“I’m sure I’ve been beaten by cheats before, I know I have, and I’m sure I’ll be beaten by cheats in the future.”
As true as that quote may be to the the realities of cycling and the workmanlike attitude of its author, it is now—at long last and at least until Cadel Evans starts another bike race—false.
You can make a knock on the Aussie for occasionally head-butting photographers or getting difficult during poor neutral service changes. But in a race dominated recently by national superteams stacked with one-day specialists, to see a luckless Grand Tour rider—the first multi-day specialist champ since Abraham Olano in 1995—from savvy-but-outgunned Australia stick the audacious solo move in the closing kilometers was quite satisfying.
Far less satisfying was the poor, almost atypically poor, performance of my countrymen in the very same event. Those of you who entered the Cannondale t-shirt contest anticipated an average placement of 17th; the best American this past Sunday (Craig Lewis) finished a dismal 59th, roughly three-and-a-half standard deviations outside the average guess.
The winning entry was from Brayton Osgood, whose guess of 48th place narrowly avoided a tie-breaker (which he would have lost) with the second-place pick of Christophe Black (47th). While Lewis could have narrowly met these poor expectations by winning his group, and was a good distance out of DNF, it’s clear that USA Cycling’s cannon-foddering of the Men’s Elite RR has still not become the point of shame that it should be among American fans.
And there’s more at stake here than national pride. The US risks the good graces of the UCI by stealing starting places from nations that might actually add something to the quality of the World Road Race. The consequences could be anything from revamped Worlds selection criteria, to a devaluation of points from American UCI events.
Given the Cold War between the UCI and the Grand Tours at the moment, and the recent repositioning of the Tour of California against the Giro, I think USA Cycling should not be going out of its way not to make enemies where it doesn’t have to.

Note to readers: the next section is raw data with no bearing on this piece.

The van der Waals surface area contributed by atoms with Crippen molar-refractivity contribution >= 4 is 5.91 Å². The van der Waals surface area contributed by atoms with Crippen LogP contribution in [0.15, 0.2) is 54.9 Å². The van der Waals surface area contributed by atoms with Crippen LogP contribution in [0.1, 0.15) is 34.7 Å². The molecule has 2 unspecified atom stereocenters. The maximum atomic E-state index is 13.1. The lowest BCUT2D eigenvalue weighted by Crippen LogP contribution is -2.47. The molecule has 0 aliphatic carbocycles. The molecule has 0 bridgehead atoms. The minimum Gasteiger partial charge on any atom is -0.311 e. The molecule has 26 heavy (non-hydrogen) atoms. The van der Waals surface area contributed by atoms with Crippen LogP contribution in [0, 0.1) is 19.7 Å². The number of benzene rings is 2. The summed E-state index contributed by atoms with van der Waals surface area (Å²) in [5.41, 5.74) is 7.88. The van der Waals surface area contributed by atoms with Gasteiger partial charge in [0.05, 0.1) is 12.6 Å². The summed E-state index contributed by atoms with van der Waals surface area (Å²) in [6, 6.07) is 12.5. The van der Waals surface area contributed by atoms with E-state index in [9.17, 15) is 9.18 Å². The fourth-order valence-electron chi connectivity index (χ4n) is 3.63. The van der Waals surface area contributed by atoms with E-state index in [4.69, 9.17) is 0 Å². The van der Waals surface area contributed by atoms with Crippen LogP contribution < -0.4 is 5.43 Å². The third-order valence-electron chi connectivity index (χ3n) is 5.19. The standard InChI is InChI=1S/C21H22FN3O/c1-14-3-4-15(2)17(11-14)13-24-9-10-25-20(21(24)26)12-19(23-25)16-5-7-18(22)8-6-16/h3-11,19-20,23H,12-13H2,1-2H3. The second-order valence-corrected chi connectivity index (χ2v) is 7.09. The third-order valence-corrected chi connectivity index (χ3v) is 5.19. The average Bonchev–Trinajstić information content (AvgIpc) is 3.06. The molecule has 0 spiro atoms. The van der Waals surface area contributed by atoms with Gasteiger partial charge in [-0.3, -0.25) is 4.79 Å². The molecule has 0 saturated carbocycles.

thoughts on “Worlds Wrap-Up And A T-Shirt Winner”
After Cadel’s whinging at the tour last year – thank you youtube – I kinda lost a bit of respect. But this … this was good. Drop the hammer and attack. A nice so-there move.
Will he win the tour? Doubt it. Certainly not with his current team. But, it was satisfying to learn the results of the Worlds this year. Saw the news and though … “nice.”
Of course, it’s even better reading about the complaining Italians and Spaniards … waaa … that guy from the former prison colony stole our win. Nope. You guys just lost.
Refreshing to read your summary of Cadel’s ride. So many seem to be hanging on the negative and trying to find a way to downplay the victory. (Or they harp on his “un-pro” finish-line salute.)
Sure, he’s lately tended to be a whiner, but one can’t overstate the obvious: he made a killer attack and, whiner or not, he beat everybody else.
Any thoughts on why American cyclists don’t take the worlds seriously? You mentioned it briefly in a previous post. I know the typical excuses, but like another commented said, “We have Cancalellara winning the opening prolog of the Tour of California and finishing the season with a win in the World Championships.”
Wow — this was actually a really great Worlds. Cancellara and Armstrong gave dominating performances that validated their positions as top-dogs. Bobridge and Sicard are exciting up-and-comers who capped off exciting seasons with wins that confirmed their future potential. And Evans’ victory has got to be the feel-good moment of the season.
Is there going to be a “How The Race Was Won”
in my opinion the americans should be bumped down if they don’t want to provide the top tier, horner is injured and probably had he survived the vuelta would’ve done it, but there is no reason why zabriske couldn’t have run the TT or armstrong give the world title another shot
it’s pathetic imo
A very satisfying win by Evans… And a very popular redemptive “moment” for cycling.